European Stocks: What’s Your Pain Tolerance?

You would have to be living under a rock to be unaware of the turmoil caused last week by the British vote to leave the European Union, called Brexit. I am sure many readers are a bit nervous because of the market’s volatility since the vote — sharp drops right after the vote, followed by sharp run-ups.

The turmoil likely isn’t over. In fact, we may very well be at the start of a protracted period of volatility. Just how Britain will extricate itself from the EU is no clearer today than the day the vote was taken, and even somehow ignoring or circumventing the vote has been discussed.

Rather than head for the hills, you might want to view the current situation as an investment opportunity. Writing in The Wall Street Journal after the vote, Jason Zweig commented: “If you bought European stocks earlier this year and now are doubting your own sanity, you aren’t nearly as brave as you thought you were. What you ought to do is become more conservative.

“If, however, you are extremely patient and you have a high tolerance for pain, what you ought to do is buy more. The worse the news out of Europe gets, the more you should buy.”

Here are four European stocks worth a serious look in the face of such unsettling news. Though only four stocks, they offer some diversification by being headquartered in four EU countries and being part of four industries. Importantly, they all also earn a high grade from one of my guru strategies, that of James P. O’Shaughnessy. This is one of a dozen automated strategies I created years ago that mirror how well-known Wall Street investors decide how to invest their funds.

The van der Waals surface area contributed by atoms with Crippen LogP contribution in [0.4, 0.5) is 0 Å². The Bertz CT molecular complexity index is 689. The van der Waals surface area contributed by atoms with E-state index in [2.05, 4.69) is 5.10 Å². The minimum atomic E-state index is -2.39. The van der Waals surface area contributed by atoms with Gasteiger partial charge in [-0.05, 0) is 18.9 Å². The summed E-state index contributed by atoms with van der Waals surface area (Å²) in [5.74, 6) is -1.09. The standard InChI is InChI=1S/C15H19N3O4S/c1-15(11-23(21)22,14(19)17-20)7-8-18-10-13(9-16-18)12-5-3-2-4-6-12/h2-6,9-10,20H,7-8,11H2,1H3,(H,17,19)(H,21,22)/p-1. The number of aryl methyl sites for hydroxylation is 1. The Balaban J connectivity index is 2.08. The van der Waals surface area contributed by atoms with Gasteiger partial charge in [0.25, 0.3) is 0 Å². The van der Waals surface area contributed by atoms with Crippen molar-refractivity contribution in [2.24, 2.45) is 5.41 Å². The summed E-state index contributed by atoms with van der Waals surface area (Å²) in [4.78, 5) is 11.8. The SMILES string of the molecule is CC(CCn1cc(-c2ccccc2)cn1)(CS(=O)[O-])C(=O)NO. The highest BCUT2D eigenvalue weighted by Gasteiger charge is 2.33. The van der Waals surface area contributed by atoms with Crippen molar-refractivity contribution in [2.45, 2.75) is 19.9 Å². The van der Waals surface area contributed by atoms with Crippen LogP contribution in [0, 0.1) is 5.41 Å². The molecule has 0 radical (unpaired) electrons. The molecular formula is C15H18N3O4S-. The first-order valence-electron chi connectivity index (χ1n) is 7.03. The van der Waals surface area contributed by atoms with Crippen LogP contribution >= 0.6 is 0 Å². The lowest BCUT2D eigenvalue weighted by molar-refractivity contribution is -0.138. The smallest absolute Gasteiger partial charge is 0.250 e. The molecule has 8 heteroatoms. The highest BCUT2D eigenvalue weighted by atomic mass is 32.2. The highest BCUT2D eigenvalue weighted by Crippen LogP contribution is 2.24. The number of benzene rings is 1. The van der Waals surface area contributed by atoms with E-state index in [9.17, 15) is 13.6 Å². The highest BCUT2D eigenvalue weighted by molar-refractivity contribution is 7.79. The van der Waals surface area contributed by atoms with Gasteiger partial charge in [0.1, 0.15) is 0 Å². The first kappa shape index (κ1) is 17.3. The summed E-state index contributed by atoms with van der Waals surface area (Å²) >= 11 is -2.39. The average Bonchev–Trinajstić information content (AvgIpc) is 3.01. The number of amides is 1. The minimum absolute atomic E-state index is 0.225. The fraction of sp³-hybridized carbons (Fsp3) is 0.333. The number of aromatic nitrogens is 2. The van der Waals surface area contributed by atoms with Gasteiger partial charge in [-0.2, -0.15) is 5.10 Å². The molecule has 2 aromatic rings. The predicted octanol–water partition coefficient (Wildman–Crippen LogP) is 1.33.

The O’Shaughnessy strategy wants a company’s market cap to exceed $1 billion; have strong cash flow per share (greater than the market’s mean cash flow per share); shares outstanding in excess of the market’s average; and trailing sales at least 1½ times the market’s trailing sales mean. Among the companies that pass all these tests, the strategy then picks the top 50 based on their dividend yield.

The following four companies earn the highest ratings from my O’Shaughnessy strategy. If you have the patience and fortitude to withstand uncertainty and volatility, these companies could perform well by the time the Brexit smoke starts to clear.

Anheuser Busch InBev (BUD): Based in Belgium, this is the world’s largest beer brewer. Dividend yield: 3.18%.

Orange (ORAN): Formerly France Telecom, this French-based company is a major telecommunications provider. Dividend yield: 4.16%.

Allianz SE (AZSEY): Allianz is a very large insurance/reinsurance company headquartered in Germany. Dividend yield: 5.89%.

GlaxoSmithKline (GSK): One of the world’s major pharmaceutical companies, Glaxo is based in the U.K. Dividend yield: 5.50%.

The author: Margareta STROOT

Margareta Stroot, a multi-talented individual, calls Brussels her home. With a unique blend of careers, she balances her time as a part-time journalist and a part-time real estate agent. Margareta's deep-rooted knowledge of the city of Brussels, where she resides, has proven invaluable in both of her roles. Her journalism captures the essence of the city, while her real estate expertise helps others find their perfect homes in the vibrant Belgian capital.

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